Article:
What a guy! Robert Dunsmuir sure didn’t become one of the richest men in the province by playing nice with the neighbours. His “robber baron” label certainly seems to fit in this case. In her biography, Robert Dunsmuir: Laird of the Mines, local historian Lynne Bowen looked at the range of ways in which Dunsmuir was described after his death. A claim that he was “a man who knew what he wanted and took the shortest route”3 seems to perfectly describe how Dunsmuir dealt with Hughes.
A wonderful, trivial fact about Victoria is shared in McDowell’s book. Because of how his hotel was built on the corner of Government and Yates Streets, Charles Bayley left a lasting mark on the city. Apparently, there is what McDowell calls a “jog” in Yates Street, where Bayley “inadvertently built his hotel [in 1857] without allowing for a setback from the street line. Instead of relocating what was then Victoria’s finest building, surveyors simply shifted their measuring pegs, and created a slightly dysfunctional, unattractive ‘jog’ along the entire block which still exists.”4 McDowell goes on to suggest that “this engineering oddity deserves recognition by a modest, amusing historical marker,”5 and I can’t say that I disagree with him!
It was interesting to read these two books together. While they both cover relatively the same time period, in relatively the same place, the lives of Bayley and Hughes, two white men of a similar age, are significantly different. Bayley’s days in Nanaimo, which was called Colviletown at the time, were spent teaching the children of the settlement’s miners and HBC employees. “The census [of 1854] indicated Bayley had 29 (apparently all male) students,”6 and because a proper schoolhouse had not yet been built, he used a single room in a small, wood-frame cabin as his schoolroom. Bayley received a salary and his board (at the home of his future wife’s parents) was also paid. It seems like Bayley must have enjoyed a reasonably comfortable lifestyle, as by the end of 1856, after just three years of teaching in Nanaimo, he had enough of a nest egg to enable him to change careers and cities. “Tired of the monotony of the sedentary life of a teacher and having saved a few thousand dollars, [he decided to] embark on a more active life as a trader [in Victoria].”7 Bayley’s cash flow wasn’t always so stable, and in 1868, he took out an advertisement in Victoria’s British Colonist claiming his time was not “fully occupied” and he was looking for work he could do. As McDowell puts it: “One can sense how humiliating it must have been for a man…to be forced to publicly beg for work behind the thinly-veiled pretense of simply having too much time on his hands.”8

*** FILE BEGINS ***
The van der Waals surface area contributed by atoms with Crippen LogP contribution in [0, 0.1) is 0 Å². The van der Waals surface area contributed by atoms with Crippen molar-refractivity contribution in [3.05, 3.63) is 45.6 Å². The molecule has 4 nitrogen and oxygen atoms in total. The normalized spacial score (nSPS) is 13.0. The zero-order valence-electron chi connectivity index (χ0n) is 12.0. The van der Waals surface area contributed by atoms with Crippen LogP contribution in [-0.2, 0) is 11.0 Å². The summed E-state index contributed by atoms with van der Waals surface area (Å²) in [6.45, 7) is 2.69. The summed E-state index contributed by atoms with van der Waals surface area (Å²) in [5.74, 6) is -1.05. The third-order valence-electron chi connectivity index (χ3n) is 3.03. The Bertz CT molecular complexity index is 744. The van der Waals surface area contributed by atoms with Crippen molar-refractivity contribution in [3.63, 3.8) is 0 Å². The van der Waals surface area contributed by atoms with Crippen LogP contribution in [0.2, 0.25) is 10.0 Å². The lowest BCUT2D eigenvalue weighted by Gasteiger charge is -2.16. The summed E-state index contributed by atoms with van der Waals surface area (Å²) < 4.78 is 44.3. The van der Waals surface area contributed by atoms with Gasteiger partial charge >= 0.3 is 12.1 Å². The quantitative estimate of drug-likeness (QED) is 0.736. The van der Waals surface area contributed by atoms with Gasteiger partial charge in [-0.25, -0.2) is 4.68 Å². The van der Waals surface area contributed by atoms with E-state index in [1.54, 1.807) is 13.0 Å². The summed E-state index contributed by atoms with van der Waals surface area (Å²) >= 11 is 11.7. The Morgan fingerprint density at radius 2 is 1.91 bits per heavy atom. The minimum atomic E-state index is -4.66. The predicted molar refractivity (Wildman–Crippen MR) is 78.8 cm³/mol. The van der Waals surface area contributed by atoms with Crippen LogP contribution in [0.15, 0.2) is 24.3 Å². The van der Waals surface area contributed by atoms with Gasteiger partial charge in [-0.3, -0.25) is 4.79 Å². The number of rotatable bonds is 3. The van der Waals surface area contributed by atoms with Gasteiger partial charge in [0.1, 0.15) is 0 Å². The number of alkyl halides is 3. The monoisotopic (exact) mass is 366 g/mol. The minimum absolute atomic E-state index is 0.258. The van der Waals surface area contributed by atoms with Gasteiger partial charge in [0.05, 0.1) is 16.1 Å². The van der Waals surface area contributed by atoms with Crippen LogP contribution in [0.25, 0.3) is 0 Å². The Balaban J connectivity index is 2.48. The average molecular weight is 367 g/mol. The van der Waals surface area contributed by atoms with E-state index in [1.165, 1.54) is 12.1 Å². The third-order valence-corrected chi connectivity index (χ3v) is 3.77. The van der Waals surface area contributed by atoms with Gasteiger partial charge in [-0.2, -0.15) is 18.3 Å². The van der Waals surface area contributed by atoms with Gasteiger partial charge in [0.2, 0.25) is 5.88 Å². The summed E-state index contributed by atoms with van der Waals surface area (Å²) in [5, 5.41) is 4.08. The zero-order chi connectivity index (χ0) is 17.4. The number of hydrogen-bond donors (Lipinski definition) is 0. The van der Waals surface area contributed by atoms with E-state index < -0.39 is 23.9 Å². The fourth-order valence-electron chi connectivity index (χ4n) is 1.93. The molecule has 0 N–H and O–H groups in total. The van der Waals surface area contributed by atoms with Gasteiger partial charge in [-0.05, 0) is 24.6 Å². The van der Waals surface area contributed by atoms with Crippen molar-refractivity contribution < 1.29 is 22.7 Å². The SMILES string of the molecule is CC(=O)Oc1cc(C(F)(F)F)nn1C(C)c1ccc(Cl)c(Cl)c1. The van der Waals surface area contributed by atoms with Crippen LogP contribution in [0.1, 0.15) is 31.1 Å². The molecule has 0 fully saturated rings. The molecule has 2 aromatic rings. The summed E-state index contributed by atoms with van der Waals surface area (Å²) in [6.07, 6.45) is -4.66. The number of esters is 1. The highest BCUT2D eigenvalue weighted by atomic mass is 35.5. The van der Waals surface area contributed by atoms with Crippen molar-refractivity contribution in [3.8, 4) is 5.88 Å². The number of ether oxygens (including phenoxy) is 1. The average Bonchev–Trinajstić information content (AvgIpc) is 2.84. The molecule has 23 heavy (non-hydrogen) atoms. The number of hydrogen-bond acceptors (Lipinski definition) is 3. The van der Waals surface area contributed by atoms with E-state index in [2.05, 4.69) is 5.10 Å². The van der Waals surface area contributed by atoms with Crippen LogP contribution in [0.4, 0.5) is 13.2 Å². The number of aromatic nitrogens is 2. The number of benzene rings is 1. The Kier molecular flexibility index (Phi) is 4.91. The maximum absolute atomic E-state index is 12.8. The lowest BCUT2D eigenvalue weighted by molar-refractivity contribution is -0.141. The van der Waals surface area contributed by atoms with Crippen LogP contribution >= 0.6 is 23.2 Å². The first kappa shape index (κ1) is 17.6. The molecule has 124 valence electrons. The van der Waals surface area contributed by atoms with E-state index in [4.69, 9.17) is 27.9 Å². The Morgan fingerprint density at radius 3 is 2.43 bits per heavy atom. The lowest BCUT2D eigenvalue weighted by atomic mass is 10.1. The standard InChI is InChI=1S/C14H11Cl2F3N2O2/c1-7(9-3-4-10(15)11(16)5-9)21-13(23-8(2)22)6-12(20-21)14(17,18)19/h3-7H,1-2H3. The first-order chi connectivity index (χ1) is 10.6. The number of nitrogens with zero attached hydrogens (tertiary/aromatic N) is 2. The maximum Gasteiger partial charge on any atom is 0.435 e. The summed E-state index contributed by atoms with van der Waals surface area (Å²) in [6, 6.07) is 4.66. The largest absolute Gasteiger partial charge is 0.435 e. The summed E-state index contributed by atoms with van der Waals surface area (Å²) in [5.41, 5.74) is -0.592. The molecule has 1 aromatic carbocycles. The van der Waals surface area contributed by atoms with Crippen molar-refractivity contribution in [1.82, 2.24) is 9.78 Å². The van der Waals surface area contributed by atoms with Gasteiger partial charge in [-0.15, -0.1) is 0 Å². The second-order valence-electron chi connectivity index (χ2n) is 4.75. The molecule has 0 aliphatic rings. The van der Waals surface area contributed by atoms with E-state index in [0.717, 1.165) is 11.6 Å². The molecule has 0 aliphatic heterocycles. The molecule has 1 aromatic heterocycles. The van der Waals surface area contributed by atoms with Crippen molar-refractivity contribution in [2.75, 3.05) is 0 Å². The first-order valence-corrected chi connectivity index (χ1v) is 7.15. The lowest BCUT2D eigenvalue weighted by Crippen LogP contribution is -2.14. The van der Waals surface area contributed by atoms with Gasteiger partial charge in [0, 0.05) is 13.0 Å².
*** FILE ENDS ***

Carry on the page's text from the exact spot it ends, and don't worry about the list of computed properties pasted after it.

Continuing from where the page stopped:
In contrast, Hughes certainly didn’t lead a life of comfort or one where he found himself sticking much money aside for future plans. When he died in 1876, “the value of his effects was less than $820.”9 The “monotony of life” for Hughes meant day after day of work. “He worked from dawn to dusk, seven days a week to feed his family, and to improve his land and living conditions.”10 Unlike Bayley, who could change occupations on a whim out a desire for something more fulfilling or lucrative, Hughes seemingly took any job that he could in order to just survive.
Although living markedly differently day-to-day lives, both men experienced instability. Charles Bayley moved from England to Victoria, to Nanaimo, back to Victoria, and then to San Francisco in the space of two decades. During the first years of his diary, Hughes moves around so much that Davidson isn’t actually able to determine where he really lived. He does eventually settle and file a pre-emption for land in Departure Bay in 1861, but even after that, he still spends time going back and forth to Newcastle Island, and also making fairly regular trips to Nanaimo, Victoria, and to St. Ann’s in Duncan where his children attended school.